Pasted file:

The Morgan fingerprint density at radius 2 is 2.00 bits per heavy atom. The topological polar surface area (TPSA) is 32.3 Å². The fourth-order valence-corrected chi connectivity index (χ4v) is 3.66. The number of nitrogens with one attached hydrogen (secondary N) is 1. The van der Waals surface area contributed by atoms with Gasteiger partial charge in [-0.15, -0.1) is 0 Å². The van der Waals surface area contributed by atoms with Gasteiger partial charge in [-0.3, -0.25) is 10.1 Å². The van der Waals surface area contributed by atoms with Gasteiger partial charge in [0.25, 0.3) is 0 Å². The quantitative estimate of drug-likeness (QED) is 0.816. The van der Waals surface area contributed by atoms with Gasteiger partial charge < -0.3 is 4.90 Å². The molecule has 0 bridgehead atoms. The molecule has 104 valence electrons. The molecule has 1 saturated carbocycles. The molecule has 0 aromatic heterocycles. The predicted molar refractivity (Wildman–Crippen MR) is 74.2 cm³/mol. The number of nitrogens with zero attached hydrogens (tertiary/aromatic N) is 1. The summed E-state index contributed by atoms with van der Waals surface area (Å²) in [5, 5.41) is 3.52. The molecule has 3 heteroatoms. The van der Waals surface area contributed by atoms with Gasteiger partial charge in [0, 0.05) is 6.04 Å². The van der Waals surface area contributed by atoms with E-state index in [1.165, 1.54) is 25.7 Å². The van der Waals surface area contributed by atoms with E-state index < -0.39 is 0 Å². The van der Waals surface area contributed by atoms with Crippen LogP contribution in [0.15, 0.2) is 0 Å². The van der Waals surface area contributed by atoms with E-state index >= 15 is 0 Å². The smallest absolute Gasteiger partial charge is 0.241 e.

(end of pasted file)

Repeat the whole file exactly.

The Morgan fingerprint density at radius 2 is 2.00 bits per heavy atom. The topological polar surface area (TPSA) is 32.3 Å². The fourth-order valence-corrected chi connectivity index (χ4v) is 3.66. The number of nitrogens with one attached hydrogen (secondary N) is 1. The van der Waals surface area contributed by atoms with Gasteiger partial charge in [-0.15, -0.1) is 0 Å². The van der Waals surface area contributed by atoms with Gasteiger partial charge in [-0.3, -0.25) is 10.1 Å². The van der Waals surface area contributed by atoms with Gasteiger partial charge in [0.25, 0.3) is 0 Å². The quantitative estimate of drug-likeness (QED) is 0.816. The van der Waals surface area contributed by atoms with Gasteiger partial charge < -0.3 is 4.90 Å². The molecule has 0 bridgehead atoms. The molecule has 104 valence electrons. The molecule has 1 saturated carbocycles. The molecule has 0 aromatic heterocycles. The predicted molar refractivity (Wildman–Crippen MR) is 74.2 cm³/mol. The number of nitrogens with zero attached hydrogens (tertiary/aromatic N) is 1. The summed E-state index contributed by atoms with van der Waals surface area (Å²) in [5, 5.41) is 3.52. The molecule has 3 heteroatoms. The van der Waals surface area contributed by atoms with Gasteiger partial charge in [0, 0.05) is 6.04 Å². The van der Waals surface area contributed by atoms with E-state index in [1.165, 1.54) is 25.7 Å². The van der Waals surface area contributed by atoms with E-state index < -0.39 is 0 Å². The van der Waals surface area contributed by atoms with Crippen LogP contribution in [0.15, 0.2) is 0 Å². The van der Waals surface area contributed by atoms with E-state index >= 15 is 0 Å². The smallest absolute Gasteiger partial charge is 0.241 e.